EXAMPLES

The scope of the invention is further described in connection with the following examples which are set forth for purposes of illustration only and are not to be construed as limiting the scope of the invention in any manner.

The following abbreviations were used in the preparation of the examples in Table I to VI:

______________________________________1-4 BDDR    1,4 butane diol diricinoleate1-4 CHDMDR  1,4 cyclohexane dimethanol diricinoleateEGDR        ethylene glycol diricinoleateDEGDR       diethylene glycol diricinoleateEGMR        ethylene glycol monoricinoleateEBADR       ethoxylated bisphenol A diricinoleate______________________________________

Three different types of polyester polyols were utilized, and these were designated A, B, and D. Component C was an acrylic polyol.

As is shown in the Tables, a number of different combinations and proportions of diricinoleate derivatives and polyols were tested. Tables I and II show that the solids content of the composition increases when higher amounts of the diricinoleate derivative are used as well as that the volatile organic content (VOC) of the composition correspondingly decreases. Tables III and IV illustrate that coating improvements in impact resistance and flexibility are obtained while maintaining acceptable hardness and solvent resistance.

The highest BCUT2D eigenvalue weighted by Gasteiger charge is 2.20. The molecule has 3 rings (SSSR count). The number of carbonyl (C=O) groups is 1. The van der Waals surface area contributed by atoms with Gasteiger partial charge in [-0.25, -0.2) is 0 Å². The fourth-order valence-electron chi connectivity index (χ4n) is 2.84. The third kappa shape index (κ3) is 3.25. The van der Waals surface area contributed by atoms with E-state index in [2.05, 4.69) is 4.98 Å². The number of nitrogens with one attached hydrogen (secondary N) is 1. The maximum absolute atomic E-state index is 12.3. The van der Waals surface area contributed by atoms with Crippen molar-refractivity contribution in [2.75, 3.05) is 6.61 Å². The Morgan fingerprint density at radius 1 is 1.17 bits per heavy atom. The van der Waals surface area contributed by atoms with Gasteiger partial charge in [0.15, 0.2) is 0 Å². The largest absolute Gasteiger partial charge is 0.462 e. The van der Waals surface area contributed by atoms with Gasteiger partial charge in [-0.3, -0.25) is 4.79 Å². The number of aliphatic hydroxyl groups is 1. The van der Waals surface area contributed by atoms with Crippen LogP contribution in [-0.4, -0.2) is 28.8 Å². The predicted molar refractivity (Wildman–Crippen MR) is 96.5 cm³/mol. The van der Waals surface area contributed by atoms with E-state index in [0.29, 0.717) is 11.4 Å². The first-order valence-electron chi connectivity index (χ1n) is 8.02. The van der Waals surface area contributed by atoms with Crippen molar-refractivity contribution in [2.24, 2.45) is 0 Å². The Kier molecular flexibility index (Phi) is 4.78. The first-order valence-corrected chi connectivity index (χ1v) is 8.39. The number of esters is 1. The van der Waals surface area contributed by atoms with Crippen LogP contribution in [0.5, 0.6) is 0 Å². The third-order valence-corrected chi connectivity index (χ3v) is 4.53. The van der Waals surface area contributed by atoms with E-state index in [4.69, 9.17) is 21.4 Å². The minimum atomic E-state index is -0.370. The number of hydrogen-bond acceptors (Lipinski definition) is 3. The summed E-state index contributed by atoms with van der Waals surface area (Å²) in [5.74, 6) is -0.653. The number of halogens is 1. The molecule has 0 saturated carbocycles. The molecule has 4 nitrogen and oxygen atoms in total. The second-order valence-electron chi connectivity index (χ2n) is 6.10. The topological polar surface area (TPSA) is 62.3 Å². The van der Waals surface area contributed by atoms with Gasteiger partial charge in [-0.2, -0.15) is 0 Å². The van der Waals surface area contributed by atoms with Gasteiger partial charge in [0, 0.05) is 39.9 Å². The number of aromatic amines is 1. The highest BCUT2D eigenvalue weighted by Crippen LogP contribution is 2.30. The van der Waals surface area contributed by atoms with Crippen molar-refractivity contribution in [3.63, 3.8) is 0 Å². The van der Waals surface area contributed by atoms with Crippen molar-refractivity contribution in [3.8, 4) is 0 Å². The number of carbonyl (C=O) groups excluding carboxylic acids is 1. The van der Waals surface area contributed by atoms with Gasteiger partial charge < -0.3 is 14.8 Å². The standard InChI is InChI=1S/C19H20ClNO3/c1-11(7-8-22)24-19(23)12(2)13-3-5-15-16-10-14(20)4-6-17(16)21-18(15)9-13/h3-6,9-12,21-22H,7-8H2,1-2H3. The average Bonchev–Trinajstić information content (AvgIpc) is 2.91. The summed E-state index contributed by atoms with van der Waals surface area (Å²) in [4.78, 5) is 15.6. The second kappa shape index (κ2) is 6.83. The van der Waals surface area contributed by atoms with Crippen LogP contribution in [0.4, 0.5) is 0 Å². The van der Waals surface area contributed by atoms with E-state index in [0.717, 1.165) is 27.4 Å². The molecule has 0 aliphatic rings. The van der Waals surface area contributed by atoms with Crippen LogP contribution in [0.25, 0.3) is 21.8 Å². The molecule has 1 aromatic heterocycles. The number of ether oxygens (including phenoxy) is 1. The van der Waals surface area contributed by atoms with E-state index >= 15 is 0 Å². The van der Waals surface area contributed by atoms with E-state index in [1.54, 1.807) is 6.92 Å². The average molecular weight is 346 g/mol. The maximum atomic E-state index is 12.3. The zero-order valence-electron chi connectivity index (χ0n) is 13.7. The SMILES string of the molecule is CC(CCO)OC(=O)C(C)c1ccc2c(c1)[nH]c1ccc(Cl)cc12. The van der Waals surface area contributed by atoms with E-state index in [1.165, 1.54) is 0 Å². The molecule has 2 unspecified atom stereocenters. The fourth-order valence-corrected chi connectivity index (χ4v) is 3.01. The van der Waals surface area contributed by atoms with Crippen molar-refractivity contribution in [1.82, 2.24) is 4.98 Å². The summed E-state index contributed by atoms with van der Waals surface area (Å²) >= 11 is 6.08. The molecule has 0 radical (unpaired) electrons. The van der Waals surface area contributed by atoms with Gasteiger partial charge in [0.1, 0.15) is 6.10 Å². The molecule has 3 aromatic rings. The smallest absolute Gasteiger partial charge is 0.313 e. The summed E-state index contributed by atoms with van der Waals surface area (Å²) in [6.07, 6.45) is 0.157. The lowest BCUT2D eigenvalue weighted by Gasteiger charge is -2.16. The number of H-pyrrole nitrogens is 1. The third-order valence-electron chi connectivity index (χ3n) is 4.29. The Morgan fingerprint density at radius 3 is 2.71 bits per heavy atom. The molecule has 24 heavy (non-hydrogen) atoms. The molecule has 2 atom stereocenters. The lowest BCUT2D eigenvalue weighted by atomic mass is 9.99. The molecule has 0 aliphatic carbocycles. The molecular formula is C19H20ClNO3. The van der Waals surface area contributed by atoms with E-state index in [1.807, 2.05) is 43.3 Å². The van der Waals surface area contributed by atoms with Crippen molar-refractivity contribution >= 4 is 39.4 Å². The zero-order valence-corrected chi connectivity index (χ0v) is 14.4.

TABLE I__________________________________________________________________________SOLUTION PROPERTIES OF URETHANE SYSTEMS1        Respective              Mondur4                       Viscosity        (Weights              CB-75                   MIBK                       #2 Zahn Cup TotalExamplePolyols of Polyols)              Weight                   Weight                       (Seconds)                               VOC Solids %__________________________________________________________________________1    1-4 BDDR      A2        60  20              72.73                   36.5                       31      2.57                                   68.992    1-4 BDDR      A 50  30              72.16                   38.5                       29      2.72                                   67.23    1-4 BDDR      A 40  40              71.60                   40.5                       28      2.87                                   65.414    1-4 BDDR      --        80  --              73.87                   31  29      2.23                                   73.25    --    A --  80              70.81                   48  30      3.42                                   58.96    1-4 BDDR      B2        60  20              105.34                   51  28      2.73                                   67.27    1-4 BDDR      B 25  25              84.83                   43.88                       31      3.13                                   63.58    --    B --  40              97.50                   53.68                       34      3.55                                   59.19    1-4 BDDR      C3        60  20              61.91                   36.27                       30      2.78                                   66.410   1-4 BDDR      C 40  40              50.01                   40  32      3.33                                   59.711   --    C --  80              26.09                   47.44                       34      4.59                                   44.912   1-4 BDDR      D2        60  20              77.38                   40.79                       28      2.84                                   66.113   1-4 BDDR      D 40  40              80.92                   49.04                       29      3.36                                   60.314   --    D --  80              87.93                   65.52                       30      4.22                                   50.5__________________________________________________________________________ 1 Each formulation example also contains 0.005 weight percent T12 catalyst 2 A, B, D = Polyester Polyols 3 C = Acrylic Polyol 4 Ratio of Mondur CB75/Polyols = 1.05/1